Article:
Principles as Bets

I envy the confidence of people who sincerely believe that they would have gotten the better end of the bargain if they died fighting for their principles. There’s something unknowable in death that scares me, but I’m also extremely embarrassed when friends even teasingly suggest moral impropriety. I wonder if I might trade my life for my principles, but only to avoid shame. While that seems like an odd-bet, many men have taken their lives after finding out they were ‘4-F’ in times of crisis. A rational person, placing country-over-self, would find some other way to help their nation even if it would result in their denigration. Others, perceiving cowardice, seem to think that their nation would benefit by harassing the coward until they were so shamed that they moved their cowardice onto the battlefield—next to their fellow countrymen who rely on the bravery of those beside them. We humans are an odd-lot, and we don’t understand ourselves as much as one might expect.

I think that modern parents are an excellent example of true genius, amazing luck, and the human condition. Far more children make it to adulthood than they used to. We no longer avoid naming our children until they reach a certain age (oddly enough, names are now immediately required) or plan for retirement like generals plan a beach-landing, where strength is measured by the number of men. Some of this is due to true genius, but it is mostly the dumb luck of having kids while in a human golden age. Despite our newfound societal ability to keep nearly all the unlucky and hardheaded children alive, we still struggle to get through to them despite our significant personal experience being children. Luckily, we’re better at teaching kids to read than we are at getting teenage boys to take showers. I think that last problem speaks to the intractability of our circumstances where despite sophisticated technology, volumes of academic literature, and thousands of years of collective wisdom, teenage boys are still smelly more often than not.

As a species, we clearly deserve a B+ for strong understanding of the basic material, but a lack of control over finer points worsened by chaotic organization, logical inconsistency, and some obvious areas for improvement not worth commenting on. Maybe I have the deeply optimistic mindset of someone in the era of grade inflation, but I believe any B+ species can be moved up to an A- with a bit of time spent reapplying the basics to unwind more complex problems. Sometimes that means painfully reviewing the material we’ve already purged and replaced with trivia. I believe that translates to looking at and reflecting on the basic principles we readily espouse, fight, and sacrifice for.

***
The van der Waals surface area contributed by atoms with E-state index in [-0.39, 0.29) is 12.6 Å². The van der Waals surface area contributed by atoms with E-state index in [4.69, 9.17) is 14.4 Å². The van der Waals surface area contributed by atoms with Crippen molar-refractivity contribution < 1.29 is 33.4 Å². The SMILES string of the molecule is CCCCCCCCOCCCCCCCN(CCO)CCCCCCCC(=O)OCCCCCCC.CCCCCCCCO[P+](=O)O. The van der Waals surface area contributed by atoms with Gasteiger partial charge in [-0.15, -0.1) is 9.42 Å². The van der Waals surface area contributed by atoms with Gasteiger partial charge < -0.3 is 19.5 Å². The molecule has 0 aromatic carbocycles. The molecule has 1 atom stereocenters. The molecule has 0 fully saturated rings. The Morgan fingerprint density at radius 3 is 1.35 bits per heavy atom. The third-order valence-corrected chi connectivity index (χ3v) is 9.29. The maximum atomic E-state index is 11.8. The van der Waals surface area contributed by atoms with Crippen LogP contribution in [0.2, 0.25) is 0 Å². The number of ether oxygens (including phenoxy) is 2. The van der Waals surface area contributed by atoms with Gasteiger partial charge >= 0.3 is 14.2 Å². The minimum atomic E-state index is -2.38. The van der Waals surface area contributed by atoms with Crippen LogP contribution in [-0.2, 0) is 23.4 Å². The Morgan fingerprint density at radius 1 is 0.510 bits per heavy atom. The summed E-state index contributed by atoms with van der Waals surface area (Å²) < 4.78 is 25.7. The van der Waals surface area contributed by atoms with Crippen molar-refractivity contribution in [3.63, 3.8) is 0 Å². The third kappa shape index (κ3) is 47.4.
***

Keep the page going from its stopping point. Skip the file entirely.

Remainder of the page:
Ultimately, our principles are bets. Peer pressure is so effective because we’re social creatures hard-wired to value access to our group. Implicitly, we try and avoid judgement from those we associate with. We avoid shame just like we avoid touching a hot-stove. We tend to think our group right is probably right. Like herd animals, though, we can run ourselves off cliffs through group behavior and our other principles make us aware of this, such as when we see the cliff and suggest to our friends that we stop stampeding. Unfortunately, our social and mental lives are much harder to comprehend than immediate physical danger and our groups are far greater in size than we can understand without abstraction. Dealing successfully with these new problems, often compounded by technology and the difficulty of dealing with extreme abstraction, is a difficult task. We need to make the abstract real again—to snap ourselves not back to reality, which has changed, but towards principles that make for winning bets.

Let’s not pretend that betting is a figure of speech. When we make any decision, we are taking on varying levels and types of risk. We are hoping for good outcomes like poker players hope for the right cards, but we deal with a lot more statistical uncertainty than they do. We are behaving in ways that avoid shame and place shame on others to secure certain standards—like clean streets, reasonably free of litter. We trust what others tell us without truly knowing because things seem to make sense—like our trust, in varying degrees, of journalists. Without their work, we could not effectively understand even our immediate political environments, never mind national politics. When lawyers master the law as opposed to the elements, they’re making a bet on society continuing to function. When we pass a beggar without providing for them, we’re betting in society’s response absolving us of direct moral responsibility for the people immediately before us even though society might be better off if each of us was willing to take that on.

Life is uncertain, and our principles are uncertain, too. I think that good bets—good moral decisions—acknowledge that. Even values we view as sacrosanct may be detrimental, and emerging values may have ill-considered consequences.  That is not to say that these issues are a wash. Instead, these complexities require consistent consideration. To consider our decision making, both what we think and how we think should be laid bare. Otherwise, our bets are based on vague feelings.